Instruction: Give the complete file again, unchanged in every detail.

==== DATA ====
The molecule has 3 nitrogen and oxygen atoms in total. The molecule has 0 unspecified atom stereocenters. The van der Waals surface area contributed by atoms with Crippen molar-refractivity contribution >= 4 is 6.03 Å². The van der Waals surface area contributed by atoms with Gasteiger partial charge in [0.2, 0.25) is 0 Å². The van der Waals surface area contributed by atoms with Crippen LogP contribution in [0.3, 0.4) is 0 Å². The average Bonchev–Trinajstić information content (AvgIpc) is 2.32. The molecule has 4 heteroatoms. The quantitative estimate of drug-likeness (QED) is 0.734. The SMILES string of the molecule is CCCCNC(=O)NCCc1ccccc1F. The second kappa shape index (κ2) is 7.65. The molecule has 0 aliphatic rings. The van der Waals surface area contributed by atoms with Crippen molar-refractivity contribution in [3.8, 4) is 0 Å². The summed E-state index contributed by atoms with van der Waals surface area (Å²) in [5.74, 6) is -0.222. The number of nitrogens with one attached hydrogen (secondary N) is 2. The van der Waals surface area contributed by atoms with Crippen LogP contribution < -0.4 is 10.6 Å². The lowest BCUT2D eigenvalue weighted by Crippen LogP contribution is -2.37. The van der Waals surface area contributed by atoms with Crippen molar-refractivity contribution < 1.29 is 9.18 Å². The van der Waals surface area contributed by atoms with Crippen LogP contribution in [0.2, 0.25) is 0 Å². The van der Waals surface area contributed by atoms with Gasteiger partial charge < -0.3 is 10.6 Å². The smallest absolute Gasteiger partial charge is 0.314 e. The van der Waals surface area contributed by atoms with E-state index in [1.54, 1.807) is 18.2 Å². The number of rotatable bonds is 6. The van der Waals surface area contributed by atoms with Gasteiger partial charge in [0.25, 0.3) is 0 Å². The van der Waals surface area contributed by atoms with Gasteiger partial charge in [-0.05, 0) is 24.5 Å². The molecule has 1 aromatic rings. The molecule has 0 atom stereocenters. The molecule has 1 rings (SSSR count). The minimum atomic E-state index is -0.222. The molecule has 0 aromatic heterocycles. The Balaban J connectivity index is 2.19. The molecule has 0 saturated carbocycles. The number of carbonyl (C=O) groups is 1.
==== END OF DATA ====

The molecule has 3 nitrogen and oxygen atoms in total. The molecule has 0 unspecified atom stereocenters. The van der Waals surface area contributed by atoms with Crippen molar-refractivity contribution >= 4 is 6.03 Å². The van der Waals surface area contributed by atoms with Gasteiger partial charge in [0.2, 0.25) is 0 Å². The van der Waals surface area contributed by atoms with Crippen LogP contribution in [0.3, 0.4) is 0 Å². The average Bonchev–Trinajstić information content (AvgIpc) is 2.32. The molecule has 4 heteroatoms. The quantitative estimate of drug-likeness (QED) is 0.734. The SMILES string of the molecule is CCCCNC(=O)NCCc1ccccc1F. The second kappa shape index (κ2) is 7.65. The molecule has 0 aliphatic rings. The van der Waals surface area contributed by atoms with Crippen molar-refractivity contribution in [3.8, 4) is 0 Å². The summed E-state index contributed by atoms with van der Waals surface area (Å²) in [5.74, 6) is -0.222. The number of nitrogens with one attached hydrogen (secondary N) is 2. The van der Waals surface area contributed by atoms with Crippen LogP contribution < -0.4 is 10.6 Å². The lowest BCUT2D eigenvalue weighted by Crippen LogP contribution is -2.37. The van der Waals surface area contributed by atoms with Crippen molar-refractivity contribution < 1.29 is 9.18 Å². The van der Waals surface area contributed by atoms with Crippen LogP contribution in [0.2, 0.25) is 0 Å². The van der Waals surface area contributed by atoms with Gasteiger partial charge < -0.3 is 10.6 Å². The smallest absolute Gasteiger partial charge is 0.314 e. The van der Waals surface area contributed by atoms with E-state index in [1.54, 1.807) is 18.2 Å². The number of rotatable bonds is 6. The van der Waals surface area contributed by atoms with Gasteiger partial charge in [0.25, 0.3) is 0 Å². The van der Waals surface area contributed by atoms with Gasteiger partial charge in [-0.05, 0) is 24.5 Å². The molecule has 1 aromatic rings. The molecule has 0 atom stereocenters. The molecule has 1 rings (SSSR count). The minimum atomic E-state index is -0.222. The molecule has 0 aromatic heterocycles. The Balaban J connectivity index is 2.19. The molecule has 0 saturated carbocycles. The number of carbonyl (C=O) groups is 1.